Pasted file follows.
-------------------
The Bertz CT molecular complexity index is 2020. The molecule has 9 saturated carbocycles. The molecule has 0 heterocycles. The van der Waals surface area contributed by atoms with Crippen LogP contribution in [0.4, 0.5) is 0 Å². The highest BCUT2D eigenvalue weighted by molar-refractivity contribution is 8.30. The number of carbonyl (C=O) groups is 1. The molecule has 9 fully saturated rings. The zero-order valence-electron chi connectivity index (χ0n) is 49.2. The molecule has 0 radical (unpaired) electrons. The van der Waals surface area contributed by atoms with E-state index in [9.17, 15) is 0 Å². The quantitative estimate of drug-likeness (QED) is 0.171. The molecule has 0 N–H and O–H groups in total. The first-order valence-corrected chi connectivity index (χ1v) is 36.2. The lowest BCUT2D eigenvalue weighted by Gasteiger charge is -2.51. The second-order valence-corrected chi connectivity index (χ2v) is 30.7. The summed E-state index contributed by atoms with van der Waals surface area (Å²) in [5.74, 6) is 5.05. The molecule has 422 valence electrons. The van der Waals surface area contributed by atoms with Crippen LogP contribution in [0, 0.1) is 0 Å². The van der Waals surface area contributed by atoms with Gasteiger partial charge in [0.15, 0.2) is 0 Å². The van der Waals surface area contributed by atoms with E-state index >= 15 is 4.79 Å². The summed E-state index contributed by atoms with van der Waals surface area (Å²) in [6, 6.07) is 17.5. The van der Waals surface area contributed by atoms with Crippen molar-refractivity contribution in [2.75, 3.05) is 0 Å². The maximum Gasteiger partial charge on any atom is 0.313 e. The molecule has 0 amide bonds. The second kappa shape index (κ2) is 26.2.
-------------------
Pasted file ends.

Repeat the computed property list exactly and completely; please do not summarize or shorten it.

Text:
The Bertz CT molecular complexity index is 2020. The molecule has 9 saturated carbocycles. The molecule has 0 heterocycles. The van der Waals surface area contributed by atoms with Crippen LogP contribution in [0.4, 0.5) is 0 Å². The highest BCUT2D eigenvalue weighted by molar-refractivity contribution is 8.30. The number of carbonyl (C=O) groups is 1. The molecule has 9 fully saturated rings. The zero-order valence-electron chi connectivity index (χ0n) is 49.2. The molecule has 0 radical (unpaired) electrons. The van der Waals surface area contributed by atoms with E-state index in [9.17, 15) is 0 Å². The quantitative estimate of drug-likeness (QED) is 0.171. The molecule has 0 N–H and O–H groups in total. The first-order valence-corrected chi connectivity index (χ1v) is 36.2. The lowest BCUT2D eigenvalue weighted by Gasteiger charge is -2.51. The second-order valence-corrected chi connectivity index (χ2v) is 30.7. The summed E-state index contributed by atoms with van der Waals surface area (Å²) in [5.74, 6) is 5.05. The molecule has 422 valence electrons. The van der Waals surface area contributed by atoms with Crippen LogP contribution in [0, 0.1) is 0 Å². The van der Waals surface area contributed by atoms with Gasteiger partial charge in [0.15, 0.2) is 0 Å². The van der Waals surface area contributed by atoms with E-state index >= 15 is 4.79 Å². The summed E-state index contributed by atoms with van der Waals surface area (Å²) in [6, 6.07) is 17.5. The van der Waals surface area contributed by atoms with Crippen molar-refractivity contribution in [2.75, 3.05) is 0 Å². The maximum Gasteiger partial charge on any atom is 0.313 e. The molecule has 0 amide bonds. The second kappa shape index (κ2) is 26.2.